The $500,000 that Rodriguez was set to receive in performance-based incentives is now guaranteed, and he remains on track to receive a $3.5 million buyout under the agreement between the two parties, according to an industry source. In short, the revised agreement means that Rodriguez can become a free agent at the end of the season, and the club does not have to worry about triggering a vested option for next season by using him regularly in save situations in the second half of the season.
"Whether he finishes 20 games, 30 games, 40 games, it's really no longer a factor," Brewers assistant general manager Gord Ash said. "It's one of those typical win-wins, hopefully."
Rodriguez said he was pleased with the restructuring of his contract, and added that he believes it will limit distractions going forward this season.
"I said at the beginning of the year, it's not about the money," Rodriguez said. "It's about being comfortable and being able to embrace my role. Now it will be a lot easier for the manager and the front office to not think about [how many] games I'm finishing."
Rodriguez said he had been aiming to renegotiate the clause in his contract even before being traded to the Brewers on Tuesday.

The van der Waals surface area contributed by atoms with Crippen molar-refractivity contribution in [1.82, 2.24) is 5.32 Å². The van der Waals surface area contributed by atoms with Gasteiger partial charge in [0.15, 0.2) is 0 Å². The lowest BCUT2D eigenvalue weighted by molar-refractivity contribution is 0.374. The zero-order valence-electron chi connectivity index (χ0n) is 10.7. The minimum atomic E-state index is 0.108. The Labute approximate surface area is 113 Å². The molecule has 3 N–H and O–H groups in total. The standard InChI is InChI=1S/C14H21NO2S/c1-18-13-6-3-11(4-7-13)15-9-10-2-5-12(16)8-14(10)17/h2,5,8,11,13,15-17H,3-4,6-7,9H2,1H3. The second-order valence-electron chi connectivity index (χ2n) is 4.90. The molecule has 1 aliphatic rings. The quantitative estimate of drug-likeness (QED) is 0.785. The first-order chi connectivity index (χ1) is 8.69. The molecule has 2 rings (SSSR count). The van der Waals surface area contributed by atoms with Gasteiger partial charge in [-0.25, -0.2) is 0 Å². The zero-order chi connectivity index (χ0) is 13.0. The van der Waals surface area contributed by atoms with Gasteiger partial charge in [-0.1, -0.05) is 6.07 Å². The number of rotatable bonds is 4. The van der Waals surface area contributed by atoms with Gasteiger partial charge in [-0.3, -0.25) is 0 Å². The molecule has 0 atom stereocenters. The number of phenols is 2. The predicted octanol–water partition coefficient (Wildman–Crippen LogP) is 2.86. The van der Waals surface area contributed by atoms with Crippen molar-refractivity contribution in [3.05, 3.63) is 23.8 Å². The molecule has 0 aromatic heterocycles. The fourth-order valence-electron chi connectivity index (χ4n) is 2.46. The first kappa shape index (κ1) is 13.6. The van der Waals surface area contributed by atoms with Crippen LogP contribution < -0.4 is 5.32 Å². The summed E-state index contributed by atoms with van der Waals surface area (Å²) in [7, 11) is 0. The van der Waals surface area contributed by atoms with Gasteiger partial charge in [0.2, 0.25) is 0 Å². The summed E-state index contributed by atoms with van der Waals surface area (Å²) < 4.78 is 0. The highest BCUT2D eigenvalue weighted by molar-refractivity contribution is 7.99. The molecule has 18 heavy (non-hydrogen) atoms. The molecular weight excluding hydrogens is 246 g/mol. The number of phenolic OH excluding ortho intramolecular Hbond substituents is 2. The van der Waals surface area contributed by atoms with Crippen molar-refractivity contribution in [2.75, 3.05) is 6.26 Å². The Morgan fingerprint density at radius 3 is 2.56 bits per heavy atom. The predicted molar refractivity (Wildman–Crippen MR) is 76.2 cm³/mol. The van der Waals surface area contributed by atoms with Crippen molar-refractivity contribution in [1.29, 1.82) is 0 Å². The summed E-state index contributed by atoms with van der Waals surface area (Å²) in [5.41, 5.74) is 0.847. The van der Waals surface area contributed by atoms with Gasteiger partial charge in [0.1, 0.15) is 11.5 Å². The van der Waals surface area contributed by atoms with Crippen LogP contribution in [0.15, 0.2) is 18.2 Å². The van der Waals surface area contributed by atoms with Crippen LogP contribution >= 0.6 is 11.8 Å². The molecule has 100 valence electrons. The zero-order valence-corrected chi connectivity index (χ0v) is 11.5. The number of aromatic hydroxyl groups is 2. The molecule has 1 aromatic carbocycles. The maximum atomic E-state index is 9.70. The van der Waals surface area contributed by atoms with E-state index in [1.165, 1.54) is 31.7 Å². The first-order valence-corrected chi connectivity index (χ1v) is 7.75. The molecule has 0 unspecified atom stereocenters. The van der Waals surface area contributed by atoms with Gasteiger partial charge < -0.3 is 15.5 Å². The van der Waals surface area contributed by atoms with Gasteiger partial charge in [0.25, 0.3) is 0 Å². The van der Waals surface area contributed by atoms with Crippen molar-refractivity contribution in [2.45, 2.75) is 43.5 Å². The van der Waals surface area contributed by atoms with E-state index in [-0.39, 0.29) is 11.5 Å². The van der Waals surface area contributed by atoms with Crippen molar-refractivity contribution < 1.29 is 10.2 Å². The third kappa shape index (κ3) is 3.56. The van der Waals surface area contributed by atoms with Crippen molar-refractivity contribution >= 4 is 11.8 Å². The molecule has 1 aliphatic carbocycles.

"It makes it a lot easier for both sides," Rodriguez said. "It eliminates that distraction."
Roenicke said the restructuring of Rodriguez's contract will relieve the burden that could have come with having to potentially restrict the reliever's workload.
"These contracts, most of the time a manager doesn't know about them, so you don't have to worry about them" Roenicke said. "But when it's so publicized, and I knew exactly all the numbers, it's not comfortable when you know what's going on with it."
Roenicke said the new development doesn't change the fact that he must still find the best way to use both Rodriguez and John Axford to close games, but he is confident that the Brewers will find an effective formula with the duo.
"Things seem to work out OK, and I'm hoping that's the case," Roenicke said.